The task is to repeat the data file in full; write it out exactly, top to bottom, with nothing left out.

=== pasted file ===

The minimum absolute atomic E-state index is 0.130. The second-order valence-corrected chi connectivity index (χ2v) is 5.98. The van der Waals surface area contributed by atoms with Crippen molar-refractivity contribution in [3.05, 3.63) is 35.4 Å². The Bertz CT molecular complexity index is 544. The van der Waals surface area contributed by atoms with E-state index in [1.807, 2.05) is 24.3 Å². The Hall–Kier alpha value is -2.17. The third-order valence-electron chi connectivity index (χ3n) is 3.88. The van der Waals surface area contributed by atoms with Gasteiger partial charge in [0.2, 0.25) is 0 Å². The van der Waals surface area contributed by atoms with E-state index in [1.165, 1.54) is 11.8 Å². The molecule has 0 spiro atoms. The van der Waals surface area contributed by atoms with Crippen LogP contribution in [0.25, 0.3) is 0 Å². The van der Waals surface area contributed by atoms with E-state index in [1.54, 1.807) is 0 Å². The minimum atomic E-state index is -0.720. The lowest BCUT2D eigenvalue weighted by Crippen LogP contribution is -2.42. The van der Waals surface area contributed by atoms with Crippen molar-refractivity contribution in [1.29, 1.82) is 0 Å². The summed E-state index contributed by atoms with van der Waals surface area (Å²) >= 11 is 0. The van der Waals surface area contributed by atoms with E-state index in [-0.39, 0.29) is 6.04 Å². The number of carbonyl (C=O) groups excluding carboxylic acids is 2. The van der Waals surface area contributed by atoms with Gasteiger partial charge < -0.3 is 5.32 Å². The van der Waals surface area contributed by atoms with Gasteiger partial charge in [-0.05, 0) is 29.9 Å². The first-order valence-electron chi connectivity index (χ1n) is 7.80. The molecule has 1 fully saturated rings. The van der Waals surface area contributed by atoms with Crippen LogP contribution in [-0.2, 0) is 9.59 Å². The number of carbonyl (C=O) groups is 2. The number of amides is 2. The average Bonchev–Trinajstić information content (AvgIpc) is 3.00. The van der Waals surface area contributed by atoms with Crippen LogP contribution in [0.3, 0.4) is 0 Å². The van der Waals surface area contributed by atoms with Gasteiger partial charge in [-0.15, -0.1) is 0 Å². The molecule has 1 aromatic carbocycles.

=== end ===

The minimum absolute atomic E-state index is 0.130. The second-order valence-corrected chi connectivity index (χ2v) is 5.98. The van der Waals surface area contributed by atoms with Crippen molar-refractivity contribution in [3.05, 3.63) is 35.4 Å². The Bertz CT molecular complexity index is 544. The van der Waals surface area contributed by atoms with E-state index in [1.807, 2.05) is 24.3 Å². The Hall–Kier alpha value is -2.17. The third-order valence-electron chi connectivity index (χ3n) is 3.88. The van der Waals surface area contributed by atoms with Gasteiger partial charge in [0.2, 0.25) is 0 Å². The van der Waals surface area contributed by atoms with E-state index in [1.165, 1.54) is 11.8 Å². The molecule has 0 spiro atoms. The van der Waals surface area contributed by atoms with Crippen LogP contribution in [0.25, 0.3) is 0 Å². The van der Waals surface area contributed by atoms with E-state index in [1.54, 1.807) is 0 Å². The minimum atomic E-state index is -0.720. The lowest BCUT2D eigenvalue weighted by Crippen LogP contribution is -2.42. The van der Waals surface area contributed by atoms with Crippen molar-refractivity contribution in [1.29, 1.82) is 0 Å². The summed E-state index contributed by atoms with van der Waals surface area (Å²) >= 11 is 0. The van der Waals surface area contributed by atoms with E-state index in [-0.39, 0.29) is 6.04 Å². The number of carbonyl (C=O) groups excluding carboxylic acids is 2. The van der Waals surface area contributed by atoms with Gasteiger partial charge < -0.3 is 5.32 Å². The van der Waals surface area contributed by atoms with Gasteiger partial charge in [-0.05, 0) is 29.9 Å². The first-order valence-electron chi connectivity index (χ1n) is 7.80. The molecule has 1 fully saturated rings. The van der Waals surface area contributed by atoms with Crippen LogP contribution in [-0.2, 0) is 9.59 Å². The number of carbonyl (C=O) groups is 2. The number of amides is 2. The average Bonchev–Trinajstić information content (AvgIpc) is 3.00. The van der Waals surface area contributed by atoms with Crippen LogP contribution in [0.3, 0.4) is 0 Å². The van der Waals surface area contributed by atoms with Gasteiger partial charge in [-0.15, -0.1) is 0 Å². The molecule has 1 aromatic carbocycles.